Thomas Bell

Evidence Type: Newspaper Report
10 October 1843

COUNTRY NEWS.

PARRAMATTA.

POLICE OFFICE, OCTOBER 6.

Before G. ELIOTT, Esq., P. M., Dr. ANDERSON, J. P., J. BLAXLAND, Esq., J. P., and Capt. MOFFAT, J. P.

THOMAS BELL, JOHN HAMILTON, and MARY CORCORAN, appeared, on summons, to answer a charge of embezzlement.

Mr. ELIOTT stated, that being the Visiting Magistrate at the Factory, he would decline adjudicating in the case; and Dr. ANDERSON took the Chair.

On the Acting Criminal Crown Solicitor (Mr. CALLAGHAN) opening the case, Mr. NICHOLS, on behalf of Messrs. BELL and HAMILTON, objected to the power of the Police Magistrate issuing a summons on so grave a charge as felony, unsupported by affidavit; and requested that the information (if any) on which the summons was issued, might be read.

Mr CARRINGTON, on behalf of MARY CORCORAN, agreed with what had fallen from Mr. NICHOLS, and further stated, that the summons purported to be issued at the instance of the Criminal Crown Solicitor, and although he might know that Mr. CALLAGHAN was acting in his behalf, yet he thought that objection would hold, as he was not bound to recognise him as the Criminal Crown Solicitor in this instance.

Mr. CALLAGHAN stated, that the objections urged by the Counsel for the defence were captious; all the defendants had to complain of was that they had been treated with too much lenity; but if they persisted in their objections, he would adopt another course, by which the prisoners would be brought up in charge of a constable in about fifteen minutes.

Mr. NICHOLS stated, that as the Criminal Crown Solicitor had held out that threat, he should retort by saying, that if the Police Magistrate issued a warrant, and the grounds of the information proved unsatisfactory, the defendants would have their remedy against him; and further, that it was absolutely necessary that the information should be on oath, in order that if false, the parties could be indicted for perjury.

Mr. CALLAGHAN replied, and Mr. NICHOLS insisting on his objection, the Court adjourned.

At twenty minutes past twelve, a warrant having been in the mean time prepared, on the affidavit of G. ELIOTT, Esq., THOMAS BELL, JOHN HAMILTON, and MARY CORCORAN appeared at the bar, when Dr. Anderson, J. P., and JOHN BLAXLAND, Esq., J. P., having taken their seats—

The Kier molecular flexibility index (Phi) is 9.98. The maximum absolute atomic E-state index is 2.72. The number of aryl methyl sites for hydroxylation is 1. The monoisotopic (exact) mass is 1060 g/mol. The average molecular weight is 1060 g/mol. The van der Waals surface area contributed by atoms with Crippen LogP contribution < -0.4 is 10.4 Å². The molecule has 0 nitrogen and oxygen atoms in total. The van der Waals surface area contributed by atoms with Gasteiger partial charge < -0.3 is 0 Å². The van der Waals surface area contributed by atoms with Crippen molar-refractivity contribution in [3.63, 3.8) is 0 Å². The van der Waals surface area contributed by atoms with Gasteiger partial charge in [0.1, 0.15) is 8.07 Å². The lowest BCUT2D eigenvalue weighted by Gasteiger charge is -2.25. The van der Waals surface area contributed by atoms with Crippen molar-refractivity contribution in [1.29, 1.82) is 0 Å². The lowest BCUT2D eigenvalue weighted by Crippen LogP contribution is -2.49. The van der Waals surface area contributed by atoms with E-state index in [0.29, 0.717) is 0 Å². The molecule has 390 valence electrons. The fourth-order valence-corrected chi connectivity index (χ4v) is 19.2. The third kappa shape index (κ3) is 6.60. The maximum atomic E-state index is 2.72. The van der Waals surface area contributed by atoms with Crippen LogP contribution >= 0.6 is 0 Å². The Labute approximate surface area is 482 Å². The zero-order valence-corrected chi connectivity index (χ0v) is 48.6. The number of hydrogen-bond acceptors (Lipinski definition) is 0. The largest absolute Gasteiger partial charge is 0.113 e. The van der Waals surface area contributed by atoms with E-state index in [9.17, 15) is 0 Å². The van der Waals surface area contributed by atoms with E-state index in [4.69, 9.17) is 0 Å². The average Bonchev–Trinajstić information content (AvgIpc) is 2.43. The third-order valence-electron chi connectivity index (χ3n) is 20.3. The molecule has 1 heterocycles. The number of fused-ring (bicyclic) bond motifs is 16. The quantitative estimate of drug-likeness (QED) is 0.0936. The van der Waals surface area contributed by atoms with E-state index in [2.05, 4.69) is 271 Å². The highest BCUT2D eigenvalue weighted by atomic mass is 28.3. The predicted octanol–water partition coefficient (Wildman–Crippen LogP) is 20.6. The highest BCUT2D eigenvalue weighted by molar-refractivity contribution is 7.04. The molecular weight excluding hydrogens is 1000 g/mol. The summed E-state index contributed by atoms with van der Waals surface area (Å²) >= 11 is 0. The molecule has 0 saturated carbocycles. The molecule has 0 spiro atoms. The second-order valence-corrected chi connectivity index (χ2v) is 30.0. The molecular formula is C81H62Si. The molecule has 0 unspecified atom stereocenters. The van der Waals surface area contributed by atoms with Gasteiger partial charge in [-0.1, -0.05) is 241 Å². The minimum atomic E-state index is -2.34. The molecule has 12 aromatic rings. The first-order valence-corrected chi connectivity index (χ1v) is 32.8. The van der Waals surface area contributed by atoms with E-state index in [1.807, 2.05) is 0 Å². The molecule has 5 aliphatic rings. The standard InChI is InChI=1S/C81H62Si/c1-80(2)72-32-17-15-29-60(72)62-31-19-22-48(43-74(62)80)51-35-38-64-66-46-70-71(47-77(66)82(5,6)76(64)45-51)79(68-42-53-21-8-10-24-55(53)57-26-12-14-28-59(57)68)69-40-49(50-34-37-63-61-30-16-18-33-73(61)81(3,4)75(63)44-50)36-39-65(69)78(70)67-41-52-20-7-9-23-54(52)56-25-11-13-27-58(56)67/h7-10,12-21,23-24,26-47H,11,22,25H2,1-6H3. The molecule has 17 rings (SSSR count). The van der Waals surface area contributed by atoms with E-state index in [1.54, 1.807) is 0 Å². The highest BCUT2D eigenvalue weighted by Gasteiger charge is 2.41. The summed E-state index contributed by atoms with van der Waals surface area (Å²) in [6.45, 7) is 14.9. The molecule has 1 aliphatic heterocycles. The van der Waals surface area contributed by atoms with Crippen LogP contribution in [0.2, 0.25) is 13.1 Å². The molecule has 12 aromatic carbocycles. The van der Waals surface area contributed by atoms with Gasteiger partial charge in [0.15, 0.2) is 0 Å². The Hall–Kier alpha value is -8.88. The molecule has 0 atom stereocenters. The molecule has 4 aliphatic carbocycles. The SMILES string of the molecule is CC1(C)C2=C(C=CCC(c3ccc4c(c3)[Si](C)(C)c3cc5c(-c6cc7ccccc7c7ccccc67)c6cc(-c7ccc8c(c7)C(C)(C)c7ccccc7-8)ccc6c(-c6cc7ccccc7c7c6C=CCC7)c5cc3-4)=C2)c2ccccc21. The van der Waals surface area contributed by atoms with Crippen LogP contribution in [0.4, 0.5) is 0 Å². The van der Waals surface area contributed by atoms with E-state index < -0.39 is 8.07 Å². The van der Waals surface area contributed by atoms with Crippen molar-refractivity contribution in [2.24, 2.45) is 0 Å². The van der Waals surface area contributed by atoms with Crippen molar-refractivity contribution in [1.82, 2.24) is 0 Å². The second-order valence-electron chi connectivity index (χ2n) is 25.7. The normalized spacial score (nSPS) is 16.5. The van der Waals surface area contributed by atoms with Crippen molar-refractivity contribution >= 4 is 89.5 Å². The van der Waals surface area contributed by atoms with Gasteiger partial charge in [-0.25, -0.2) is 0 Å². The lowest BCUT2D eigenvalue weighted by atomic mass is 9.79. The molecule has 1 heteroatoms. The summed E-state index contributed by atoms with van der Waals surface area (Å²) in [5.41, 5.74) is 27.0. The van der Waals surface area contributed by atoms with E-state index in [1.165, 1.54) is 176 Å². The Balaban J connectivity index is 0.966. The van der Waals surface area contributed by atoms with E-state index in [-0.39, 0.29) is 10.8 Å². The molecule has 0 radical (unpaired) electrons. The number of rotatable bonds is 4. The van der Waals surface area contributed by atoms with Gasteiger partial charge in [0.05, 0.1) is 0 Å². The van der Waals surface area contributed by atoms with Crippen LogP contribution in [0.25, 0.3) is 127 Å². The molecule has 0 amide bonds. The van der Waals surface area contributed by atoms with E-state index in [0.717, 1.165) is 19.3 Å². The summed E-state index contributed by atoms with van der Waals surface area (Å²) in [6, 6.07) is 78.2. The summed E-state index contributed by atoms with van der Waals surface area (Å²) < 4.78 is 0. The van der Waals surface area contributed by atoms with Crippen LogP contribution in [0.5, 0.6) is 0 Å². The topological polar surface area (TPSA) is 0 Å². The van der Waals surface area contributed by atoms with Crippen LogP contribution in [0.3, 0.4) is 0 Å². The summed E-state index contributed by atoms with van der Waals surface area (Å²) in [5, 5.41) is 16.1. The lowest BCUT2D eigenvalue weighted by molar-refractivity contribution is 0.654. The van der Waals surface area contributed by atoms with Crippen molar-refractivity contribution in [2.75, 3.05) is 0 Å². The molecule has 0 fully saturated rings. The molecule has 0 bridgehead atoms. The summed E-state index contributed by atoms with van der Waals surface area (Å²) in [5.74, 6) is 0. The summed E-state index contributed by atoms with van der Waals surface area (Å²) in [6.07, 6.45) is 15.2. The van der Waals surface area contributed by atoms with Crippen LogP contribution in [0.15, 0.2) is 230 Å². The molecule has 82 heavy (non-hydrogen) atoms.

JOHN RYAN, Chief Constable of Parramatta, being duly sworn, deposed, that he apprehended the prisoners at the bar on a warrant from that Bench, charging them with embezzlement and conspiracy.

Cross-examined by Mr. NICHOLS—Apprehended Mr. BELL in the Court House yard, Mr. HAMILTON on the footpath in George-street, and MARY CORCORAN in the Police Office; the warrant is signed M. ANDERSON, J. P., and is produced by me.

The Assistant Crown Solicitor enquired on whose behalf Mr. NICHOLS appeared; to which he responded, for Mr. HAMILTON and Mr. BELL.

At the request of Mr. NICHOLS, the information was then read, which set forth that G. ELIOTT, Esq., being the Visiting Magistrate of the Female Factory, had been informed, and believed, that THOMAS BELL, Mrs. BELL, JOHN HAMILTON, and MARY CORCORAN had conspired &c., &c. [As the case is yet pending, we do not conceive it right to insert the information.]

G. ELIOTT, Esq., being again sworn, deposed, that the contents of the information were true, and that THOMAS BELL, JOHN HAMILTON, and MARY CORCORAN at the bar, were three of the parties alluded to therein.

Mr. NICHOLS applied that the case be postponed till Saturday, at eleven o’clock, and that the prisoners be admitted to bail in their personal recognizances of £100 each, to appear at that time. The Criminal Crown Solicitor having consented, the Court adjourned.


See Original: “COUNTRY NEWS. PARRAMATTA. POLICE OFFICE, OCTOBER 6,” The Australian (Sydney, NSW : 1824 – 1848), Tuesday 10 October 1843, p.4